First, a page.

Friday, October 10, 2014

10.10.2014 Tennessee Civil War Notes

        10, Impressed Bradley county horses returned to rightful owners


Mr. Editor: The brilliant feat of capturing horses and tories in Bradley county. East Tennessee, performed by the "Ocmulgees,"[1] and spoken of by your correspondent Ybdiwh [sic] does not seem to have resulted in as much credit to them as Ybdihw imagined. A few days after the impressments, the owners of the horses captured went to Knoxville, and presented their case to Major General Sam. Jones, who wrote to Major Goode expressing strong disapprobation at the impressments, and said, that he hoped Major Goode would investigate the matter and have the horses restored to their proper owners at once, as such impressments was in conflict with the sequestration laws and a disgrace to the service-whereupon Major G_____ ordered the horsed to be given up immediately. It was truly amusing to see the Ocmulgees "hand over" the contrabands with the innocent expression: "Here's Yer Mule."

Macon Daily Telegraph, October 10, 1862.

        10, Confederate Shoe Contract, Greeneville

Agreement made and entered into this 10th day of October between McDonnel McGaughy & Co. and Jas Kirk & John A. McGaughy the said Kirk & J. McGaughey agrees  on their part to make 20 pr of Mens Shoes per week for J McDowell McGaughy & of such sizes and quantities as they may need and as are required of them in a contract they have now on hand with Maj. James Glover quarter Master for the Confederate States of America. The said McDowell McGaughey on their part agree to pay the said Kirk & McGaughey toe same prices they are now paying for same quality of shoes in their shop in Greeneville, or same prices they may be paying at any time during their contract with the said Government said Kirk & E. McGaughy are to receive the shoes or leather at the shop of McDowell, McGaughy & Co. and return the shoes once every week. So long as the Contract may continue between S. McDowell McGaughey & Co. And said Maj. Jas. Clover & it is understood that if McDowell McGaughy  should not have sufficient leather to supply their own shop & E. Kirk McGaughy the said McDowell McGaughy & Co. are not to be held responsible for damages-witness our hands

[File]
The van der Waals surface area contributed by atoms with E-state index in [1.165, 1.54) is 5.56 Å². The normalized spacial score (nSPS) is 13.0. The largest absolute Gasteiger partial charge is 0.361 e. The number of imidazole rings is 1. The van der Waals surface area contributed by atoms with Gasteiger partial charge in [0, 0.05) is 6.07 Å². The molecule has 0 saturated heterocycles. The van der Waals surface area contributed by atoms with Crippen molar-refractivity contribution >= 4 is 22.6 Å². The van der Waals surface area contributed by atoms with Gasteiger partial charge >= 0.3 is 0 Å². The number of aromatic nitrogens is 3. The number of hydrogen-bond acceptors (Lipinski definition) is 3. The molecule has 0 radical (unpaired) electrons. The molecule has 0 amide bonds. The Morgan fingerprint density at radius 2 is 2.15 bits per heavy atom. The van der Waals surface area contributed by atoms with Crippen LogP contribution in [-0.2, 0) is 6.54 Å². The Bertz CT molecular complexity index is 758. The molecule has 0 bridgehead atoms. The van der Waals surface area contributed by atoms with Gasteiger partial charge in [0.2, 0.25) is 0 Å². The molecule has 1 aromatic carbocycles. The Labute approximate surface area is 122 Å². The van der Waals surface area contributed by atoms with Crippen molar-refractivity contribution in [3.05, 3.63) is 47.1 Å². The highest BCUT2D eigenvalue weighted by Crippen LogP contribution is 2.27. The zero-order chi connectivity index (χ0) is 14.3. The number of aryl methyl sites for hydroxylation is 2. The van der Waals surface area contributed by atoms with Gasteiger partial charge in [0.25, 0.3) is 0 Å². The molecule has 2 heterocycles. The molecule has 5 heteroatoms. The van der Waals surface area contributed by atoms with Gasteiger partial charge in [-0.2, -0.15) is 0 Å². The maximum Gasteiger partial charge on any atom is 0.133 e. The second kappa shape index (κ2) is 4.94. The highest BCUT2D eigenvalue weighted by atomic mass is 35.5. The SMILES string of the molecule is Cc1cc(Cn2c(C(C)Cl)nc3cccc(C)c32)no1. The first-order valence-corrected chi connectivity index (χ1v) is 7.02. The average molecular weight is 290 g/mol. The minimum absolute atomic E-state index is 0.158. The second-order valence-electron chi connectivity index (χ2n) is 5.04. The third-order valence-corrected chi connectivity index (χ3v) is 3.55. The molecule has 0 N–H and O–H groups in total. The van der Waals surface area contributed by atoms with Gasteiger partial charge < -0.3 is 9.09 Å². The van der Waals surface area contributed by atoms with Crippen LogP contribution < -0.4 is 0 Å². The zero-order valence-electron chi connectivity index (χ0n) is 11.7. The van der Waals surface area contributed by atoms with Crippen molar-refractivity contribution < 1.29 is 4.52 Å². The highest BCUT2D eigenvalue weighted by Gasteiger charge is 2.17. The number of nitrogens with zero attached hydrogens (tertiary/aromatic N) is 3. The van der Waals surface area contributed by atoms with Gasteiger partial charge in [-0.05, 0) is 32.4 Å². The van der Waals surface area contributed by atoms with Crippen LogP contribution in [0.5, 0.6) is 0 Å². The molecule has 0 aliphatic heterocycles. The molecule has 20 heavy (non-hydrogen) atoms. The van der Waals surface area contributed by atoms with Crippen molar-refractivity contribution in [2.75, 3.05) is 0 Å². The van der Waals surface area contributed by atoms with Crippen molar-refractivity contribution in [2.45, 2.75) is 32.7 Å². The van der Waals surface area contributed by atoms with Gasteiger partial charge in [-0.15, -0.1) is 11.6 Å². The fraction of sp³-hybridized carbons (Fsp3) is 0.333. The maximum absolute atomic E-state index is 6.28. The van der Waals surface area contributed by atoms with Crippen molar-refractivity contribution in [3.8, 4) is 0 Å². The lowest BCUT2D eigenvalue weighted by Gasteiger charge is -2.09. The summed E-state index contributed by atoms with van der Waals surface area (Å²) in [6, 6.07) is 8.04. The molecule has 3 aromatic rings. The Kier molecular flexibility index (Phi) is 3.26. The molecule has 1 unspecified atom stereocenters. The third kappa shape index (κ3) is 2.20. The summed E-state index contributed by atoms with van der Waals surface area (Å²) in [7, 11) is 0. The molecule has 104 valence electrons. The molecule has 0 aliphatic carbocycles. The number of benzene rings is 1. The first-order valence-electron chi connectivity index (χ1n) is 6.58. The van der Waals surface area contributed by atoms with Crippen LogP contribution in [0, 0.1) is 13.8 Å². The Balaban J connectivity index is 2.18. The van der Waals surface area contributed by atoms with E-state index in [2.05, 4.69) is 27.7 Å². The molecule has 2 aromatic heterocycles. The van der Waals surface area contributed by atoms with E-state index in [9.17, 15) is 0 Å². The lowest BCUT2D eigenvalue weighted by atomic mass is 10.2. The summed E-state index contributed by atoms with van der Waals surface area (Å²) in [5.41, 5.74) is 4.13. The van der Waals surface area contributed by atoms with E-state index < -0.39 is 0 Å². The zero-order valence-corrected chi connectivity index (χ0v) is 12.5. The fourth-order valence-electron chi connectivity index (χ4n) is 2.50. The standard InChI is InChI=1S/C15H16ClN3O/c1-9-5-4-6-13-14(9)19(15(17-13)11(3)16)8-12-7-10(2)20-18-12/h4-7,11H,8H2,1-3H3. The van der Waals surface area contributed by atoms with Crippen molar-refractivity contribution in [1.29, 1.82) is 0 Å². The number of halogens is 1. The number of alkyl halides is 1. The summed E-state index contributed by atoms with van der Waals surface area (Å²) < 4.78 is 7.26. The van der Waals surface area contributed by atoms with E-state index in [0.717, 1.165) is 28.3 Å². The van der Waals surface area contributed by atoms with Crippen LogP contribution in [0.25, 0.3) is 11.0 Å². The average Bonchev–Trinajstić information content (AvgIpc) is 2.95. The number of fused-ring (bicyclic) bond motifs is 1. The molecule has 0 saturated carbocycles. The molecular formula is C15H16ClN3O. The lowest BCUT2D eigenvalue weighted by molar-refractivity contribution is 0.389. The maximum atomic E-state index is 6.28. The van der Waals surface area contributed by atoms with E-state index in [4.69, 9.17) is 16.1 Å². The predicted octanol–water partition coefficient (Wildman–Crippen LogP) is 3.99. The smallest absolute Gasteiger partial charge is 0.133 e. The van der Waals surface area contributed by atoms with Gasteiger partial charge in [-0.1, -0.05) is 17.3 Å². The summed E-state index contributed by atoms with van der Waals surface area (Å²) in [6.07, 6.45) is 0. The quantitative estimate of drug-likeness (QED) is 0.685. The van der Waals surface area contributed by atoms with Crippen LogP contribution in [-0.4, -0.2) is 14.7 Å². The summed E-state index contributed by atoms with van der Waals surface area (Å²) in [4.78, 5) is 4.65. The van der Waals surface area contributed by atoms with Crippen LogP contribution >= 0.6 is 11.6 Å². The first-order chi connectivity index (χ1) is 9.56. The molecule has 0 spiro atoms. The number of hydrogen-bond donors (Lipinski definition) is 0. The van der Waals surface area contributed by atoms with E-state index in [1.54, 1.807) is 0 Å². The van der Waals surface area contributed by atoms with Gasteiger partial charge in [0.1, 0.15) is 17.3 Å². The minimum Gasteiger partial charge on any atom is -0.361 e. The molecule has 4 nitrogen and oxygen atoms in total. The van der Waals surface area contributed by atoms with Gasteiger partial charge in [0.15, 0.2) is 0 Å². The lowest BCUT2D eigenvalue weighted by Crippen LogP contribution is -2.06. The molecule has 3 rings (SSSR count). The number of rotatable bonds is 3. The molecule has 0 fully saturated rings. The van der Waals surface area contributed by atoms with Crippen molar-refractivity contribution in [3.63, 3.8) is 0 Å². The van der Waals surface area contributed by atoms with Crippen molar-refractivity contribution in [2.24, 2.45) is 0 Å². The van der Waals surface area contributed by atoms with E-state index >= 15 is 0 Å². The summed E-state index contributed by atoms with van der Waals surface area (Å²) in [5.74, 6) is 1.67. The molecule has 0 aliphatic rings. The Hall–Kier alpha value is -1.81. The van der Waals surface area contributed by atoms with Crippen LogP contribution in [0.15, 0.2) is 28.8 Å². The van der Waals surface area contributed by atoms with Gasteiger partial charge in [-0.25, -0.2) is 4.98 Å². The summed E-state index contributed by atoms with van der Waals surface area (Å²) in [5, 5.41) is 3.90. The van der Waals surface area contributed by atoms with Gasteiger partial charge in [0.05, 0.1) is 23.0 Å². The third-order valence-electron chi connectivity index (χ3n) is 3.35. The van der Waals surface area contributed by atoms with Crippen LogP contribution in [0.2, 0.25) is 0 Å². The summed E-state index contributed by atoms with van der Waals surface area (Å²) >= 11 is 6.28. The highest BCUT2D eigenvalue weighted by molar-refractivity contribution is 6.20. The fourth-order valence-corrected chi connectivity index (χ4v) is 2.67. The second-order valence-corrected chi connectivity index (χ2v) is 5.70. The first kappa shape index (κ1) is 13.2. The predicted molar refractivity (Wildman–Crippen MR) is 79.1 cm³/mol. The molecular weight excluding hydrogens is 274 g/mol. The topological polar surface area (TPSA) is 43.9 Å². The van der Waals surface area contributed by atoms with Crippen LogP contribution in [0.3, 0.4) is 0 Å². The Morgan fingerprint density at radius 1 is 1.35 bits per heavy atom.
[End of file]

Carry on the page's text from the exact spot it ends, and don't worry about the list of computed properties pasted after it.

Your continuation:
Jonn McGaughy

McDowell & McGaughey

Kirk & McGauphey

Copy of original document courtesy of Ms. B. R. Robinson, descendant [2]



        10, Reflections upon the Army of Tennessee's situation and the visit of President Jefferson C. Davis, an excerpt from the diary of Brigadier-General William W. Mackall, Chief of Staff, Army of Tennessee

The President, three aides including Custus Lee, Colonel Preston Johnston and General Pemberton arrived last evening....I heard yesterday that Longstreet has signed the petition for the removal of Bragg, and if he has not, at all events he is talking about him in a way to destroy all his usefulness. Bragg is in fine humor today, evidently thinking he has the President on his side, but Mr. Davis is as wiley as a serpent and Bragg as yet to discover whether he is as harmless as a dove....

The President is riding around the lines this morning and the troops are hurrahing, which I am glad of for the common good. I am satisfied that Bragg cannot usefully command this army and that I can do no good, for if Mr. D. sustains him, he will be too elated to listen to reason. I do not know a single contented general in this army, a very sad fact is the presence of the enemy. I do not believe that Mr. Davis could do as much good by sending ten thousand men to this army as by putting Lee or Johnston here, and I do not think he can do anything by mischief by putting any other. If Longstreet, this will be very acceptable to the corps, but all the others will say: "We don't know him, and we know that Bragg is careful of us, doesn't fight unless he has a good chance, and he has never been beaten exactly, and this he has beaten Rosencrants [sic] badly."

Diary of William W. Mackall, October 10, 1863.[3]



        14, Informing on Shelbyville's Pro-Confederate Women


Tullahoma Tenn Oct 14/64

Maj Genl Milroy